Haven't similar experiences in the debt crises of the 1980's, Russia in 1998, and Argentina in 2001 taught us that waiting too long to restructure in situations of clear insolvency can be more costly in the end?
Greece's political leaders still don't seem to get it, and neither do its official creditors. The longer this problem persists, the greater the challenge of turning around a country already beset by recession, insolvency, distressingly high unemployment and rising poverty.
Europe's political winds have shifted over the past month. The first sign of this preceded the event now being hailed as the catalyst, Sarkozy's loss in France's presidential election, and it occurred in an unlikely place: the Netherlands.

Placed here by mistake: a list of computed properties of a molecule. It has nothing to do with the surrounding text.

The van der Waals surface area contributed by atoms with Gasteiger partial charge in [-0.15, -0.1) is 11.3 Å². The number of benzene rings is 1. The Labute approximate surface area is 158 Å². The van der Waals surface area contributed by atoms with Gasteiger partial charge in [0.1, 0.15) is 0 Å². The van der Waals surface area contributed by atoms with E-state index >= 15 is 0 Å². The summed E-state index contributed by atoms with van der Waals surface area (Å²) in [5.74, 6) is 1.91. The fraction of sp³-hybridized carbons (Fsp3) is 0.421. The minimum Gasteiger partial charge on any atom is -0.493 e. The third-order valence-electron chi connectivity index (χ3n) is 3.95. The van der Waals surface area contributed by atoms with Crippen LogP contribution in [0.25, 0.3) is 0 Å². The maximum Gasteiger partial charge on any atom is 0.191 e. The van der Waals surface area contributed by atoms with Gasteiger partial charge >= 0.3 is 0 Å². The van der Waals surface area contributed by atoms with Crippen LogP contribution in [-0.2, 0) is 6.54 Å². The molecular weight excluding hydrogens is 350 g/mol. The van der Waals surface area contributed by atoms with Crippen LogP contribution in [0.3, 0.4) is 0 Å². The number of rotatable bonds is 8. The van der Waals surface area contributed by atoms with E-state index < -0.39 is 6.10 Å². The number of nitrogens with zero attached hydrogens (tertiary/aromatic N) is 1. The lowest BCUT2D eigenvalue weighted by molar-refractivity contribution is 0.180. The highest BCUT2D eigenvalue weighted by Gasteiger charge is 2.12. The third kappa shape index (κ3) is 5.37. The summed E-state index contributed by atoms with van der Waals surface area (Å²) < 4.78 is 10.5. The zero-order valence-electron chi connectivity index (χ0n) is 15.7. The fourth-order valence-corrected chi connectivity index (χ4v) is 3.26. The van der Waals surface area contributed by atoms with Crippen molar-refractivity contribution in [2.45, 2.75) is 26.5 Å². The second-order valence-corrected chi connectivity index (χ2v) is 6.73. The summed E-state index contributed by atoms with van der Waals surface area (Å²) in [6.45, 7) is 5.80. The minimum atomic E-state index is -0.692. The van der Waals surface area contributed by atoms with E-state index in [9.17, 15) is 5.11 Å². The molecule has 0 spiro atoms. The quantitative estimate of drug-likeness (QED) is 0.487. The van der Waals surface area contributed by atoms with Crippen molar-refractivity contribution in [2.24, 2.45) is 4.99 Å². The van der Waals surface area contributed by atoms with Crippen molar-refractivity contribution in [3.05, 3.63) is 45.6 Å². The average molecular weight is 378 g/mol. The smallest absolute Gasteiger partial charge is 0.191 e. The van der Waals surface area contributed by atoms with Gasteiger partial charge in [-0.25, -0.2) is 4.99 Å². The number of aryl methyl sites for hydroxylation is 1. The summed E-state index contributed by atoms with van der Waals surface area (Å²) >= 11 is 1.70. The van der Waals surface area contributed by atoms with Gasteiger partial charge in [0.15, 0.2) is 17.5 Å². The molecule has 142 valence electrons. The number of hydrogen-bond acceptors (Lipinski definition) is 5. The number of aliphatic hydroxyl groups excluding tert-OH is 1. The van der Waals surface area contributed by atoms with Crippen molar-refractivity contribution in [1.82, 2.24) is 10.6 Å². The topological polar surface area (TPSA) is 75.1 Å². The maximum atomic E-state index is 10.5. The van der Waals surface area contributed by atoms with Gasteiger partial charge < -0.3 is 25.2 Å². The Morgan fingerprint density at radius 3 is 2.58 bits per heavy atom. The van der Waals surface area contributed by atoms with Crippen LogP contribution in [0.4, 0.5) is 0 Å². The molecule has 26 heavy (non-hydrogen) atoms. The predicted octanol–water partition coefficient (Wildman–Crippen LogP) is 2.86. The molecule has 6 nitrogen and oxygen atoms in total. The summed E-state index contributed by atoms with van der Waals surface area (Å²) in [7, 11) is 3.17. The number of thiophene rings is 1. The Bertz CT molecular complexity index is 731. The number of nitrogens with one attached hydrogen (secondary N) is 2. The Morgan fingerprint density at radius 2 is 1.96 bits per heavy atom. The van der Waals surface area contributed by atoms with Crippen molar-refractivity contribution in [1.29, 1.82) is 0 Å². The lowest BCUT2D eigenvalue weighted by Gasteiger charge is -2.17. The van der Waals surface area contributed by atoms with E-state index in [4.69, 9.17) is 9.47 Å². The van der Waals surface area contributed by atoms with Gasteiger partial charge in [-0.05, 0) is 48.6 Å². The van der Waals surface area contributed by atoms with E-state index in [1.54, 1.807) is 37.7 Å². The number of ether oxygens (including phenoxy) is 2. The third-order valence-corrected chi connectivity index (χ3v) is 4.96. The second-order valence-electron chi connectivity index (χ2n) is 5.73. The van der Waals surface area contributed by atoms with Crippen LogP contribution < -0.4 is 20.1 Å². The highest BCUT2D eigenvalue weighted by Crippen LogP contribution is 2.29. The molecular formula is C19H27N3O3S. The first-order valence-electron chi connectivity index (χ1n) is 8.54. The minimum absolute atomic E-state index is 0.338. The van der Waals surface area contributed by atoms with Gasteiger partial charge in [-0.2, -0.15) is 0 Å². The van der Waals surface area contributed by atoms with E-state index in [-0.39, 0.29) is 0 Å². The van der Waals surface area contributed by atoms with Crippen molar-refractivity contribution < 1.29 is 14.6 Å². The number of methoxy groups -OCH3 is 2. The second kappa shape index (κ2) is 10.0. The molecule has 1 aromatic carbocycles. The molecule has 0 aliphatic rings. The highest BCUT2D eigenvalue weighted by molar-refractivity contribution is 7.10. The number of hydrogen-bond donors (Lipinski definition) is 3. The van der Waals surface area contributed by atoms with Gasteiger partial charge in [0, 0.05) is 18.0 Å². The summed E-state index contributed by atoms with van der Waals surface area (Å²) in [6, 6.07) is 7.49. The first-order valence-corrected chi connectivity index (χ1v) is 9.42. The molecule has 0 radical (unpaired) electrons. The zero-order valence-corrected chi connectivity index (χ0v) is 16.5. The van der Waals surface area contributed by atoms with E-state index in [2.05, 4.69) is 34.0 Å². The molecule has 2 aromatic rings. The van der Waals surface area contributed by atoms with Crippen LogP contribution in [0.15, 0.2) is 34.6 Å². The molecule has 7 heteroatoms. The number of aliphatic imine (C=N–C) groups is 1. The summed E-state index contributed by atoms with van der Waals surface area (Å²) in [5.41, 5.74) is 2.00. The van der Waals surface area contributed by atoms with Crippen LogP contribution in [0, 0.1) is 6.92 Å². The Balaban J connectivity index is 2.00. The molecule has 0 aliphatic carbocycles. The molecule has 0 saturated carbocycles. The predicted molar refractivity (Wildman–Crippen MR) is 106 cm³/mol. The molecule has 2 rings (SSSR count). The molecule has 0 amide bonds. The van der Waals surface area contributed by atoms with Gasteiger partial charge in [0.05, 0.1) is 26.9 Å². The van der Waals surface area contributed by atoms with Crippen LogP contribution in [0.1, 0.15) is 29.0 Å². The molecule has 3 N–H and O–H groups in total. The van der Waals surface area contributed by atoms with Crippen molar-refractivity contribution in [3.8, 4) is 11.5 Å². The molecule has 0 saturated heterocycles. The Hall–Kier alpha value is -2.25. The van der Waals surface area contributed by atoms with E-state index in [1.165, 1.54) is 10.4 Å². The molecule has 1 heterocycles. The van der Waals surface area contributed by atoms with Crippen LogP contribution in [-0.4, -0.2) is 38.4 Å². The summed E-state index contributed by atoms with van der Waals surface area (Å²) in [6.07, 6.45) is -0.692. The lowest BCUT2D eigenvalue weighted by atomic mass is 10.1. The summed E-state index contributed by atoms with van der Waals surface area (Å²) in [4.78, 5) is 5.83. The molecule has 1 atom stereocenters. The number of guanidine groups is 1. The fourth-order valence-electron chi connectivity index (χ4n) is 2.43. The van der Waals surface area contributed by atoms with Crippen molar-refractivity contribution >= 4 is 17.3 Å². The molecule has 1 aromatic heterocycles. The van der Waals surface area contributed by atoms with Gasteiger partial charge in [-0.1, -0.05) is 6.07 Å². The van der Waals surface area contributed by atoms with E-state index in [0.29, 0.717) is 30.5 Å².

The results are a death blow to the country's decades-long two-party system, leaving both Pasok and New Democracy in a lurch. But this should not come as a surprise considering the widespread popular discontent largely due to how the Greek crisis and how has been handled.
Running on a campaign based around anti-immigration, anti-austerity, and all-around fear, Golden Dawn's leader, Nikolaos Mihaloliakos took advantage of Greece's economic and social hopelessness to instill his message of hate to the masses. And, he was sadly rewarded.
Yesterday's vote is a message that young Greeks are tired of a future without promise, and for older Greeks, a message that the medicine they are being given hasn't worked to turn their situation around.
Structural failures in economic management bring on such crises when they fail to maintain expectations for improvement in the standard of living among the middle class, the mainstay of democracies and principal source of political stability in the modern world.